Succession Planning: Here’s why you Need a Business Valuation

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Succession Planning: Here’s why you Need a Business Valuation

Succession Planning Business Valuation RS

A business valuation is a critical component of a successful exit strategy. Without knowing what your business is worth in the marketplace, it would be difficult to determine a sales price. A business valuation can also help you reveal and tackle obstacles that might jeopardize your sale. Performing a business valuation well before you stake up that “for sale” sign will give you the opportunity to address those issues so you can attract your ideal buyer.

A business can be valued in many ways, but three common methods are:

Income Approach

By using the income approach, future financial metrics are converted into present values. An example of the income approach is the discounted cash flows method. Projected cash flows are discounted into present values to see what your future cash flow is worth today.

Cost Approach

The cost approach seeks to determine the how much it would cost to recreate your business from the ground up. This method is often referred to as the “asset approach” because your assets’ market or replacement values less liabilities are used as a basis for determining your business’ worth. This approach is generally considered to yield the maximum benchmark of value.

Market Approach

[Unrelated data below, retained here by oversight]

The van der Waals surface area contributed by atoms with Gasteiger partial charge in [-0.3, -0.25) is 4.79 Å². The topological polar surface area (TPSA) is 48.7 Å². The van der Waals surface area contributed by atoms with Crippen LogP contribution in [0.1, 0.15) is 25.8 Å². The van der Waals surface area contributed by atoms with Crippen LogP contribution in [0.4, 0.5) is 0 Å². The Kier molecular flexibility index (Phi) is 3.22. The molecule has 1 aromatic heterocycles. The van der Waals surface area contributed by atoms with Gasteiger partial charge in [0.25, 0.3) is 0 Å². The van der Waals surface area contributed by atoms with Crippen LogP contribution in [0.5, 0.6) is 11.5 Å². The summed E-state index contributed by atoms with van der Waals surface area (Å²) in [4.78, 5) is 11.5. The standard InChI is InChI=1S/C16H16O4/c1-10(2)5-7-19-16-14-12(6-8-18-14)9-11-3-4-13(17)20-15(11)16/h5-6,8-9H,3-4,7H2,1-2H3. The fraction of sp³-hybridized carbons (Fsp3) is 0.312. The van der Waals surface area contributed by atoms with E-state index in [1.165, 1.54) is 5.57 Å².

The market approach bases business value off similar sales transactions. Public sales records about sales of private companies can be used to determine a going rate. Looking to the market is a reliable way to estimate what sales price will be acceptable to interested parties.

READ MORE: How to Start the Journey of Selling a Business

Reviewing Purchase Offers

If you have a good relationship with your accountant, they can help you during the negotiation process. If your purchaser takes issue with the asking price, your accountant can present the testing results that support your valuation. And when an offer is good enough to be considered, they can analyze the offer to be sure it is in your best interest.

Some purchase offers are for buyouts over a period of years. If your exit from the business is gradual, you may want a buyer whose current business practices complement yours. In this instance, your accountant can look at the acquiring company’s processes and controls to see if they will harmonize with your current operations.

READ MORE: Selecting the Best Exit Strategy for your Business

Choose an Expert

Landmark has business valuation experts on staff to prepare small business owners for their exit. We can also help you during the negotiation process by reviewing terms to determine the potential impact of the planned sale on your tax situation. If you would like to learn more, contact us soon. We look forward to hearing from you.

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